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Exhibit explores optimism, beauty amid political climate

Alumna Lava Thomas’ art piece, “Freedom Song No. 1,” is featured in the “Pretty Big Things” exhibition. It is made up of tambourines of different sizes covered with colored suede. (Emily Ng/Daily Bruin)

Pretty Big Things

Walter Maciel Gallery

Until Dec. 22


By Alissa Evans

Nov. 20, 2018 5:59 p.m.

Brenda Williams canceled her art exhibition emphasizing optimism when she realized Donald Trump was on his way to winning the 2016 election.

Williams, the assistant to the chair of UCLA’s design media arts department, said the show’s cancellation allowed the Walter Maciel Gallery to instead show pieces more pertinent to the election, like portraits of immigrants. But two years later, Williams’ vision of an optimism-driven exhibition materialized into “Pretty Big Things,” which features artwork created by six different California-based artists and runs through Dec. 22 at the Walter Maciel Gallery. Williams said although many of the featured pieces radiate positivity and beauty, others have more political undertones and are intended to remind viewers of the social justice issues at play amid the current political climate.

“I’m an optimist and I believed that the electoral results were going to be a lot different than they turned out to be,” Williams said. “As much as we want hope and brightness for the future, we also have to deal with the reality of the situation as it is.”

Williams said she asked participating artists for pieces that were beautiful in a delicate way, yet large and grandiose – hence the exhibit’s title. She said she wanted the exhibition to transport people out of their current preoccupied headspaces, and for the positive tone of most of the artwork to make them smile.

For example, “Atmospheric” by UCLA alumnus Martin Durazo, is an abstract painting made up of neon yellow, blue, purple, green and pink. Durazo said he wanted the painting to convey the idea of floating in space and hoped to capture the aesthetic of a rave or party environment with its bright colors merging into one another.

In contrast to Durazo’s featured artwork, a quilted piece by Lavialle Campbell deals with more political themes, such as police brutality, Williams said. The piece features the words of Philando Castile’s girlfriend’s 4-year-old daughter, who said “I don’t want you to get shooted” to her mother after witnessing Castile’s death at the hands of a police officer. Rather than focusing on optimism, the more political pieces in the show encourage a realization of the country’s current affairs, Durazo said.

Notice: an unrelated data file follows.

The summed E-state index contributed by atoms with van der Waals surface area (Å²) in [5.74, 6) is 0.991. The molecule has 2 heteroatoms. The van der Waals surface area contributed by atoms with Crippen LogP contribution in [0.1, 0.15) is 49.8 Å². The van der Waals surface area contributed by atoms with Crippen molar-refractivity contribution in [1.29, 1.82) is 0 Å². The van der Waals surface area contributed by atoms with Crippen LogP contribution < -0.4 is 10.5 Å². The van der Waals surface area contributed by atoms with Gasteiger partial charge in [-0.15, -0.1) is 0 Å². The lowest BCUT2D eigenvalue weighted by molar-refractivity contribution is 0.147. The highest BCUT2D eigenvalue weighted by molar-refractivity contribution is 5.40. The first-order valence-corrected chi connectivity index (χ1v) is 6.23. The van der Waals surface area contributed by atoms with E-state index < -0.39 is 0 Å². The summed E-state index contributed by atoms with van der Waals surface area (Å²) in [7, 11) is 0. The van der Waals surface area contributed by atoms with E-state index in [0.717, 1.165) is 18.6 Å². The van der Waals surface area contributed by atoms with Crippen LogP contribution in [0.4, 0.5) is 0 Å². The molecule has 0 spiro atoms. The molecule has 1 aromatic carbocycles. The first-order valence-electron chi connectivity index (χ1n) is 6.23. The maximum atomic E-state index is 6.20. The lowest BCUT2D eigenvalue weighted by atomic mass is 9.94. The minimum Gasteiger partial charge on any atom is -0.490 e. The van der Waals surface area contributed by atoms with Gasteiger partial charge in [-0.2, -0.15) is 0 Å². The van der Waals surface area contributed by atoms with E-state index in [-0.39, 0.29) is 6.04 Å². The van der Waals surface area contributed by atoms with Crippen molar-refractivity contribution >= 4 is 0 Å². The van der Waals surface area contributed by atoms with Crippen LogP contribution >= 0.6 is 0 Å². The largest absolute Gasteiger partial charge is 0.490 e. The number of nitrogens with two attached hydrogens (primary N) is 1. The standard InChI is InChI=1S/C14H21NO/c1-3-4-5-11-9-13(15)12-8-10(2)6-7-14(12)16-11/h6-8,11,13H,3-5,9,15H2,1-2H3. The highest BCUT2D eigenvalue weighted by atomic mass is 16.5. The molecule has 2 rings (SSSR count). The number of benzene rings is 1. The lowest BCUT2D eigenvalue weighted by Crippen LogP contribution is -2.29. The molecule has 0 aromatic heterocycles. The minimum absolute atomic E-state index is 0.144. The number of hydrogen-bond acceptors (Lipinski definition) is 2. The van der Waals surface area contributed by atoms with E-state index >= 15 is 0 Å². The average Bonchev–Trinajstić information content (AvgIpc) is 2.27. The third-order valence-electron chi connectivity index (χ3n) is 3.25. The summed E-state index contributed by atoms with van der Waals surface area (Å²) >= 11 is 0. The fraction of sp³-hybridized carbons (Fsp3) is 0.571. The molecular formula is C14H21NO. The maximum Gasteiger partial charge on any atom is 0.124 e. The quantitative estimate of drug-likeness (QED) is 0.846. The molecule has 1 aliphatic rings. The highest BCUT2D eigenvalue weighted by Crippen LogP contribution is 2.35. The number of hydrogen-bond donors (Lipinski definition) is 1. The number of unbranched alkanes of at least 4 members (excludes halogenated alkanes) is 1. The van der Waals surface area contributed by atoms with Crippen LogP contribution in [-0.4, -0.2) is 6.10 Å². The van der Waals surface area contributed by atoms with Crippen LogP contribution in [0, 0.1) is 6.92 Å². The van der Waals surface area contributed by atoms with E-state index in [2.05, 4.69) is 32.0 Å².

“It’s a complex exhibition and that’s what makes it strong. It’s not just one easy little sound bite,” Durazo said. “I think that strong, mature work should give people something to think about, not just entertain or please them visually.”

Lava Thomas, a UCLA alumna and featured artist, contributed two politically charged pieces: “Freedom Song No. 1” and “Freedom Song No. 2.” The pieces are comprised of tambourines, the heads of which were replaced with colored suede and metallic-painted leather. The tambourines are arranged in a large square and a large rectangle, respectively, on the wall.

Thomas often uses tambourines in her work because they are rooted in traditional music from cultures all around the world. She said the tambourine is an egalitarian instrument because anyone can play it, and that it was commonly deployed during civil rights protests to amplify calls for justice and equality. Some of the tambourines are inscribed with lyrics from songs sung during the civil rights movement, which she said signify hope, resilience and determination.

“I’m really not interested in amplifying anger or negative emotions. There’s so much news that just makes you feel upset and almost helpless in a way, but this show offers a place of respite and solace,” Thomas said. “I want people to come away after spending some time with my work realizing that they have agency.”

As Thomas exemplifies, Williams said there are ways to make political statements in art without explicitly saying “I hate Donald Trump.” Williams said she likes art that is subtle in its political commentary, and she believes that some of the pieces in the show address social justice issues without compromising the overall theme of hope and optimism.

Politics aside, Williams said she ultimately hopes the show encourages people to add a splash of color to their houses, thereby infusing positivity into their daily routines. She said art that emits hope, like the pieces featured in “Pretty Big Things,” reminds people to appreciate the beautiful aspects of life, despite the divisive political climate.

“I visit a lot of people who live in beige houses with beige furniture and gray walls, and their art is that way too,” Williams said. “I wanted to show art that people would want to look at every day, be inspired by and think, ‘Yes, there’s a place out there for me and my family that is super positive amongst all of the negativity.’”

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Alissa Evans
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